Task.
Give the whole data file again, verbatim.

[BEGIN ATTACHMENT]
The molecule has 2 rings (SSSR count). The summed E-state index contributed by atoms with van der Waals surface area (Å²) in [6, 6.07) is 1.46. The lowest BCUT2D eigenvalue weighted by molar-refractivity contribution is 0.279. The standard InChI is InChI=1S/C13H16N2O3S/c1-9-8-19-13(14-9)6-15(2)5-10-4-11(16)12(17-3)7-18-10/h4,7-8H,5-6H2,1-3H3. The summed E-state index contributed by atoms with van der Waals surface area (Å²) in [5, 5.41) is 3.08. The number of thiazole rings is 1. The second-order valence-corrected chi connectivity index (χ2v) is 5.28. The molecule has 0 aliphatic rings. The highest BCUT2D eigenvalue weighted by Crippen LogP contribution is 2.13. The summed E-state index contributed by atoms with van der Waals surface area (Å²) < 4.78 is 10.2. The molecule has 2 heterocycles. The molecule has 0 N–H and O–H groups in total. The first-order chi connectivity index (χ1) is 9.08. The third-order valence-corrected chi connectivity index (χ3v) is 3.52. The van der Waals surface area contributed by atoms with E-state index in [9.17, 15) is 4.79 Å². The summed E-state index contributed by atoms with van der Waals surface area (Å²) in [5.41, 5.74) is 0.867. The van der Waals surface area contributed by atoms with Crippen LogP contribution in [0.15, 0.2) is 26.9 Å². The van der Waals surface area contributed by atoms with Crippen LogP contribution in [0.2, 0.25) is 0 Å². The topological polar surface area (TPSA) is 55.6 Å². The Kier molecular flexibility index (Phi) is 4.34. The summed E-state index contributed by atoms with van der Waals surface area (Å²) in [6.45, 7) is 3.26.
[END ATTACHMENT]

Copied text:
The molecule has 2 rings (SSSR count). The summed E-state index contributed by atoms with van der Waals surface area (Å²) in [6, 6.07) is 1.46. The lowest BCUT2D eigenvalue weighted by molar-refractivity contribution is 0.279. The standard InChI is InChI=1S/C13H16N2O3S/c1-9-8-19-13(14-9)6-15(2)5-10-4-11(16)12(17-3)7-18-10/h4,7-8H,5-6H2,1-3H3. The summed E-state index contributed by atoms with van der Waals surface area (Å²) in [5, 5.41) is 3.08. The number of thiazole rings is 1. The second-order valence-corrected chi connectivity index (χ2v) is 5.28. The molecule has 0 aliphatic rings. The highest BCUT2D eigenvalue weighted by Crippen LogP contribution is 2.13. The summed E-state index contributed by atoms with van der Waals surface area (Å²) < 4.78 is 10.2. The molecule has 2 heterocycles. The molecule has 0 N–H and O–H groups in total. The first-order chi connectivity index (χ1) is 9.08. The third-order valence-corrected chi connectivity index (χ3v) is 3.52. The van der Waals surface area contributed by atoms with E-state index in [9.17, 15) is 4.79 Å². The summed E-state index contributed by atoms with van der Waals surface area (Å²) in [5.41, 5.74) is 0.867. The van der Waals surface area contributed by atoms with Crippen LogP contribution in [0.15, 0.2) is 26.9 Å². The van der Waals surface area contributed by atoms with Crippen LogP contribution in [0.2, 0.25) is 0 Å². The topological polar surface area (TPSA) is 55.6 Å². The Kier molecular flexibility index (Phi) is 4.34. The summed E-state index contributed by atoms with van der Waals surface area (Å²) in [6.45, 7) is 3.26.